Colin, That's funny, I always thought libertarians were fixated on means concerns and not ends issues. More concerned that the means follow certain principles and to hell with the consequences, that is, the end results of following those principles. I'm curious how someone could argue otherwise.

But the fact is that having

But the fact is that having that right does exactly zero good if nobody is able to exercise it.

Where is nobody able to exercise it and how do you propose remedying the situation? Keep in mind that if there is freedom but no ability to exercise it then the entire society must be incredibly poor. And if it is incredibly poor, then even a government, financed by the incredibly poor society, can't magic a free press into existence. So what is your alternative? International help? Not from a private group of course, since that lets the libertarians off the hook. You need to recommend government action. But since the local government can't act (the society is too poor), then international governments must act. You must (I deduce) be recommending some form of intervention in a nation's affairs by foreign governments. Sort of like Bush in Iraq.

Brian - The argument is

Brian -

The argument is basically that libertarians are generally concerned with the procedural aspects of freedom rather than the actual freedom enjoyed by real people. Many libertarians argue that there is no difference, especially in the long run. I tend to disagree.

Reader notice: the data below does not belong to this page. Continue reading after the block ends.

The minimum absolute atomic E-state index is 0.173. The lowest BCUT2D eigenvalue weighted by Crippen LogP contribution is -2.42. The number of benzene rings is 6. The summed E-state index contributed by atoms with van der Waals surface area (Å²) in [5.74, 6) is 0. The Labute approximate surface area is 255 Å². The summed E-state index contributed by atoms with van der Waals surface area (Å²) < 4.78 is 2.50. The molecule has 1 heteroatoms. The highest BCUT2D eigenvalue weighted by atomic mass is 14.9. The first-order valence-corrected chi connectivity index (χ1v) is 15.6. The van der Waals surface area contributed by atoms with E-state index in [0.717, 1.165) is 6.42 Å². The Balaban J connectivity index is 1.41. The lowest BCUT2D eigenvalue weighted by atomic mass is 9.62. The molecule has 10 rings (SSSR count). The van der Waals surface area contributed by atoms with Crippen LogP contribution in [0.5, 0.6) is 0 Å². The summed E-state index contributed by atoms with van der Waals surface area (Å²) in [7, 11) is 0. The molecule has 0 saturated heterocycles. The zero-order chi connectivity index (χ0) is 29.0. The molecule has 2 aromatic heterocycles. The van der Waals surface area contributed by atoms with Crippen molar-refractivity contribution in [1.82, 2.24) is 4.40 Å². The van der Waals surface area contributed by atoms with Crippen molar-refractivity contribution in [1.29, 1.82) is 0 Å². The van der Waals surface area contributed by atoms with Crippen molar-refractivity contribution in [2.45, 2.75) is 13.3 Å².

One good example is a free press. Everyone agrees that having a free press makes the population as a whole more free, and that is good. Libertarians are generally content with securing the right to have a free press. But the fact is that having that right does exactly zero good if nobody is able to exercise it. Libertarians say that in the long run a press will grow, but in the long run we are all dead.

The ideas of libertarianism to me represent a set of necessary conditions for freedom, but not a sufficient set.

Dr. Sen is much more impressive with words than I am, but I think I have gotten it across...

Whether you characterize

Whether you characterize libertarianism as being about means or ends depends on what ends you have in mind. Freedom from robbery, rape, and murder are ends.

Perhaps a better criticism does not distinguish between ends and means but points out that the libertarians have left some things out. Indeed they have. Libertarianism is about prohibition of certain actions, such as murder. It is not about what people do with their lives, whether people become reporters or cartoonists or farmers. Someone who worries about whether there will actually be a press to take advantage of the freedom of the press is worrying about what people do with their lives.

Well, that's a fine thing to worry about, I guess. But the real question is: what are you willing to do about it? If you are not willing to rob and murder to get people to become reporters, then libertarians have no beef with you. There is only a political issue contra the libertarians if you intend to rob and murder as a means to the end of forming a press. And since the difference is being taken as political, that is what people seem to be saying when they criticize libertarians.

Colin, Seems like you just